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Yearbook 2015 - Key Trends - Television, cinema, video and on-demand audiovisual services - The Pan-European picture (2016)
Yearbook 2015 - Key Trends is THE analysis and intelligence section of the Yearbook Online Service and provides you with an overview of the recent key trends of the audiovisual sector. This section is based on the Data Sets and shows the main developments that can be traced across Europe. It also includes valuable insights of legal issues contributed by the Observatory’s Department for Legal Information on topics such as the AVMSD, cinema, copyright or freedom of expression.
The Key Trends are are part of Yearbook Online Service but they are available as a standalone publication and can be purchased independently from the Yearbook.
Charting new territories
Film: budgets under pressure
Film: public funding in Europe
Cinema: towards the end of territoriality?
Broadcaster investment in original programming remains stable
Circulation: US fiction content continues to dominate European TV screens
Circulation: copyright in the digital single market
Circulation: European films access to on-demand services
Film: export of European films outside Europe significant yet concentrated
The revision of the AVMS Directive
Live TV challenged
Growth in TV channels driven by HD
News channels: stability despite online alternatives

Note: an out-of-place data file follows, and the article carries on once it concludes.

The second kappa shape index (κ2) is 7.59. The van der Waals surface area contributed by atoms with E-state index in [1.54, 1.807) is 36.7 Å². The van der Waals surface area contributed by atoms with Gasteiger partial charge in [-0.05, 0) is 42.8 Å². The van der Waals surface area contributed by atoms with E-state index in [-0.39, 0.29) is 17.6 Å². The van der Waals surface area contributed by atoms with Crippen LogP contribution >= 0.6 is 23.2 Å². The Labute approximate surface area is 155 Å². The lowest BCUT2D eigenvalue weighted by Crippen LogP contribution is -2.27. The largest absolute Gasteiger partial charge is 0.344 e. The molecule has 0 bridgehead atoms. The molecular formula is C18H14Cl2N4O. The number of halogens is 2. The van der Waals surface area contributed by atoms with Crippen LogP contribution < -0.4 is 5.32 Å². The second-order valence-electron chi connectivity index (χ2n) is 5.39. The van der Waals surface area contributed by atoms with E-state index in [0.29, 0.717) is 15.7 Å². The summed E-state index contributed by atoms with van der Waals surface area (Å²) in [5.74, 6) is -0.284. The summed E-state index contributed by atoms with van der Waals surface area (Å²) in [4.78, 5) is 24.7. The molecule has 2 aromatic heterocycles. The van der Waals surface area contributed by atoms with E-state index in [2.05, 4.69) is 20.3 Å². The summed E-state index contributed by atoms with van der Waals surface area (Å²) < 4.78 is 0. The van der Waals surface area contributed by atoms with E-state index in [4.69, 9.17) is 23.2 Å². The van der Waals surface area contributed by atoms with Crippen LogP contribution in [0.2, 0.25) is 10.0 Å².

Growth in the number of VOD services in Europe
Distribution: “skinny bundles” and OTT
Big Data: the grey zone
Digital TV almost universal
TV distribution platforms: competition and complementarity
OTT on the rise
Audiovisual revenues in Europe: a slow crisis
TV advertising: recovery or transformation
Pay-TV: cord-cutting in Europe?
On-demand: SVOD and EST driving growth
Cinema: same screens, more digital
Cinema: record market share for European films in 2014
Cinema: 2015 - Highest admissions level in the past five years
Video: VOD does not compensate for physical video losses
The growing weight of US players
Broadcasters: linear Euros and on-demand cents
Challenges for public service broadcasters
Production: integration and consolidation
Radio: new competition from the Internet
SOURCES AND METHODOLOGY
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